“They will wonder what the hell it was all about. I would say it could have been avoided by retaining international forces there.”

Tobias Ellwood, MP, chairman of the UK government’s defence select committee and a former army officer, said Lashkar Gah’s loss would be “a massive symbolic and totemic” moment for the Taliban, who had “once again seen off the former colonial masters tasked to defend Helmand”.

“This will infuse and energise the Taliban to pursue victory and leverage these gains to take Kandahar, which for them is their symbolic capital,” he said.

“The mothers, father, sisters, brothers of all our dead and wounded can all genuinely ask what was it all for when we’ve squandered everything? It is heartbreaking for them.”

Sir Nicholas Kay, Britain’s former ambassador to Afghanistan, expressed a more hopeful view. He said the Afghan government and military were stronger than those that fought the Taliban in the 1990s.

“There is nothing inevitable about a Taliban victory. We need to hold our nerve and focus on what we can do and not just despair,” he told the BBC’s Today radio programme.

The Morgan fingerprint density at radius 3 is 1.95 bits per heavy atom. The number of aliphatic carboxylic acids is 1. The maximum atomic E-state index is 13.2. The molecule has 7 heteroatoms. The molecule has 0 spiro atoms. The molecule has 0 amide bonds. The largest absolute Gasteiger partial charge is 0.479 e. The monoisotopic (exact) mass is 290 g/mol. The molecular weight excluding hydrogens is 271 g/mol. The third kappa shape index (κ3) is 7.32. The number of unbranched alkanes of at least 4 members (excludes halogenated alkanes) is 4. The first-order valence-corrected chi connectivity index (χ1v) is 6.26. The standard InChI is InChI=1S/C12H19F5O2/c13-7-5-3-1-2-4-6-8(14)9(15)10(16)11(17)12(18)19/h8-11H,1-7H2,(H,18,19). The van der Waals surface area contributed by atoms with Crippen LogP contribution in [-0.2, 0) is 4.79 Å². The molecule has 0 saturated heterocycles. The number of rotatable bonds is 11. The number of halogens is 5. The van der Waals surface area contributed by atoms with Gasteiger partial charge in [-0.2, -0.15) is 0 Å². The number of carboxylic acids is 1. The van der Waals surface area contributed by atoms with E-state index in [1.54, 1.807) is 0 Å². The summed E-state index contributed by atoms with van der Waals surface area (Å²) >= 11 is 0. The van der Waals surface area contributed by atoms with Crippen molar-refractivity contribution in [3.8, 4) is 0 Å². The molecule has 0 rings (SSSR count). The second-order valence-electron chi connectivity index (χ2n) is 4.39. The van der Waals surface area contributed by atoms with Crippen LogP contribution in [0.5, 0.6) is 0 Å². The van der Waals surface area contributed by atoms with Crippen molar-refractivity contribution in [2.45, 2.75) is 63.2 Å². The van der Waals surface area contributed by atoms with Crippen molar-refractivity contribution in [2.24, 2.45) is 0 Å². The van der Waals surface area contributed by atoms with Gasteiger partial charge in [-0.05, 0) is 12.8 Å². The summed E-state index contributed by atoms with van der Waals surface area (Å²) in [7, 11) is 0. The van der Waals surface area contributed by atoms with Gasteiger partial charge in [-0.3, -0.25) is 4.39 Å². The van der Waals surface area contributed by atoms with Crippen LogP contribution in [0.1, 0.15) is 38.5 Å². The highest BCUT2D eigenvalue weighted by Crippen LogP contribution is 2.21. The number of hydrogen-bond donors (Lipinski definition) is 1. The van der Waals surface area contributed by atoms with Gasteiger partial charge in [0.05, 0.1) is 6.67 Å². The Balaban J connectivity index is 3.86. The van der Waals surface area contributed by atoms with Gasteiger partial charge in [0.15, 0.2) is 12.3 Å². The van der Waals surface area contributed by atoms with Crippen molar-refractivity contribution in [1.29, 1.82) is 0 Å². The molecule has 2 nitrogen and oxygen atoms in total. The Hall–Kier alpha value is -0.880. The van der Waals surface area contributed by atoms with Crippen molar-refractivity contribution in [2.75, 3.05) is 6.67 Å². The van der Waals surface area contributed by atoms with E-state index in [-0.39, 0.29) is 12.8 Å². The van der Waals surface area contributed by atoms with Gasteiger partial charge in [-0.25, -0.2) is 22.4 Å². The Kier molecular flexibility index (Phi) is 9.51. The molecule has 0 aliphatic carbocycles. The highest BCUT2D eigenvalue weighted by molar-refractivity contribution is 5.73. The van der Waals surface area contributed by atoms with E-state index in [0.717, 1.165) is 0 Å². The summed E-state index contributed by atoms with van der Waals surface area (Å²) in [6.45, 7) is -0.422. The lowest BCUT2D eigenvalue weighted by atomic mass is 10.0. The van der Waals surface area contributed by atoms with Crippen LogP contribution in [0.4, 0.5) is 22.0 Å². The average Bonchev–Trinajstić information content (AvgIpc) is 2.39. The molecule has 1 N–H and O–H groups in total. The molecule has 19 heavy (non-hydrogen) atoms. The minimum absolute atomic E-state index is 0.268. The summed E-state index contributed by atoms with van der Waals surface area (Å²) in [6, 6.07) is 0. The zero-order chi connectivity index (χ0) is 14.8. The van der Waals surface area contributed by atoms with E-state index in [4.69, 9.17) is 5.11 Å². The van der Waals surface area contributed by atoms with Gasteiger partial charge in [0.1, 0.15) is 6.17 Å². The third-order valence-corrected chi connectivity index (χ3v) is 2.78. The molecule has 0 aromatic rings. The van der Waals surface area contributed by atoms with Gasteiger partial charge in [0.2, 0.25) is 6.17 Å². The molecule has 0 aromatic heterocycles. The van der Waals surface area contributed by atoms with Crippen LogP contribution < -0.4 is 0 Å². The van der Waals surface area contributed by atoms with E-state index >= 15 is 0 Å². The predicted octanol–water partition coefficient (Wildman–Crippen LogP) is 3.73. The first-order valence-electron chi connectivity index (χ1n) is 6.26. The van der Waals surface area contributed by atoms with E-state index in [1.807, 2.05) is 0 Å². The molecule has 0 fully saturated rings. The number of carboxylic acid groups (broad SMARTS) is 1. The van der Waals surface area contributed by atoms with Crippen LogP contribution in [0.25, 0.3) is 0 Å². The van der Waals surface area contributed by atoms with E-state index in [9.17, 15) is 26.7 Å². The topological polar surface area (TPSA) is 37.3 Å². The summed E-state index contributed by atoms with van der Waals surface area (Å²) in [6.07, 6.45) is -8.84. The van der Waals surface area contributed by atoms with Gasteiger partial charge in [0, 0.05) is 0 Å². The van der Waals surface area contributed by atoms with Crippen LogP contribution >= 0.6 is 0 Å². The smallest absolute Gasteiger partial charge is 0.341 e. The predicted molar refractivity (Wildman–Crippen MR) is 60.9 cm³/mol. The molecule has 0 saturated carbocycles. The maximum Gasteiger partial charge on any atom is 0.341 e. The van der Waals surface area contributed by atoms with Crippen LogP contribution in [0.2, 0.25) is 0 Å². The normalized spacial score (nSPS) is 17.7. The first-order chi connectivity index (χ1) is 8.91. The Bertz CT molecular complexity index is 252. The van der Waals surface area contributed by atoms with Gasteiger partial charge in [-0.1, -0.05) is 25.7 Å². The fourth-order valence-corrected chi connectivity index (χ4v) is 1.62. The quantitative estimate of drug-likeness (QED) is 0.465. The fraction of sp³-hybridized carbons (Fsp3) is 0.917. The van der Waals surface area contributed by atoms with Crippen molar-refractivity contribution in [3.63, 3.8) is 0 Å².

“Part of me is saying ‘This is a movie I’ve seen before’ … but actually another part of me says, ‘This Afghanistan and the world is a very different place to what it was in the 1990s’. Can the Taliban really hold an urbanised, youthful, modern, connected, Facebook Afghanistan? I’m not sure.”

But Col Kemp suggested that with international forces abandoning the country, Afghan troops were thinking: “‘Why are we fighting for an inept government or for something that we don’t we believe in?’ They will be more inclined to surrender or run away if there’s not that backstop of international forces.”